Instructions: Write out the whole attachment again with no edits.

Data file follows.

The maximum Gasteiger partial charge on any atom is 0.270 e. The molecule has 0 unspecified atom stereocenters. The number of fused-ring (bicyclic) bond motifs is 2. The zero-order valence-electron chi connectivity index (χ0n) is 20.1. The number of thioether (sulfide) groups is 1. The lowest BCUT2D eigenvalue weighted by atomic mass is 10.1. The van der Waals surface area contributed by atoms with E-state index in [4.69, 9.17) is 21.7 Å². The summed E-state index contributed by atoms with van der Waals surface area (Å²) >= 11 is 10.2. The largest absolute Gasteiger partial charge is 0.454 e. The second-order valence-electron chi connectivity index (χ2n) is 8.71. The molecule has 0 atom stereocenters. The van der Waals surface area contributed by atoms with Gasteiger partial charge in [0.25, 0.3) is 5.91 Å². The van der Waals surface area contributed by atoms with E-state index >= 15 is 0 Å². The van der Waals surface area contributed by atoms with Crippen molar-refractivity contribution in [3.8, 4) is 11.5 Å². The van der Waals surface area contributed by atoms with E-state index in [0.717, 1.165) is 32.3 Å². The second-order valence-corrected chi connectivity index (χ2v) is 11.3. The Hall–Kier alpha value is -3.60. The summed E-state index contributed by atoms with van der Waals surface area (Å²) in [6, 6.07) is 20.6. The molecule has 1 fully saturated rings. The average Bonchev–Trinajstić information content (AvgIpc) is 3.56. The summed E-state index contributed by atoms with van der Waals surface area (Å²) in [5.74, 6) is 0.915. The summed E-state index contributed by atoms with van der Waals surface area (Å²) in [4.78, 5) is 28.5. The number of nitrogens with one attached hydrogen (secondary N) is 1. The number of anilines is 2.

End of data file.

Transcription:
The maximum Gasteiger partial charge on any atom is 0.270 e. The molecule has 0 unspecified atom stereocenters. The number of fused-ring (bicyclic) bond motifs is 2. The zero-order valence-electron chi connectivity index (χ0n) is 20.1. The number of thioether (sulfide) groups is 1. The lowest BCUT2D eigenvalue weighted by atomic mass is 10.1. The van der Waals surface area contributed by atoms with E-state index in [4.69, 9.17) is 21.7 Å². The summed E-state index contributed by atoms with van der Waals surface area (Å²) >= 11 is 10.2. The largest absolute Gasteiger partial charge is 0.454 e. The second-order valence-electron chi connectivity index (χ2n) is 8.71. The molecule has 0 atom stereocenters. The van der Waals surface area contributed by atoms with Gasteiger partial charge in [0.25, 0.3) is 5.91 Å². The van der Waals surface area contributed by atoms with E-state index >= 15 is 0 Å². The van der Waals surface area contributed by atoms with Crippen molar-refractivity contribution in [3.8, 4) is 11.5 Å². The van der Waals surface area contributed by atoms with E-state index in [0.717, 1.165) is 32.3 Å². The second-order valence-corrected chi connectivity index (χ2v) is 11.3. The Hall–Kier alpha value is -3.60. The summed E-state index contributed by atoms with van der Waals surface area (Å²) in [6, 6.07) is 20.6. The molecule has 1 fully saturated rings. The average Bonchev–Trinajstić information content (AvgIpc) is 3.56. The summed E-state index contributed by atoms with van der Waals surface area (Å²) in [5.74, 6) is 0.915. The summed E-state index contributed by atoms with van der Waals surface area (Å²) in [4.78, 5) is 28.5. The number of nitrogens with one attached hydrogen (secondary N) is 1. The number of anilines is 2.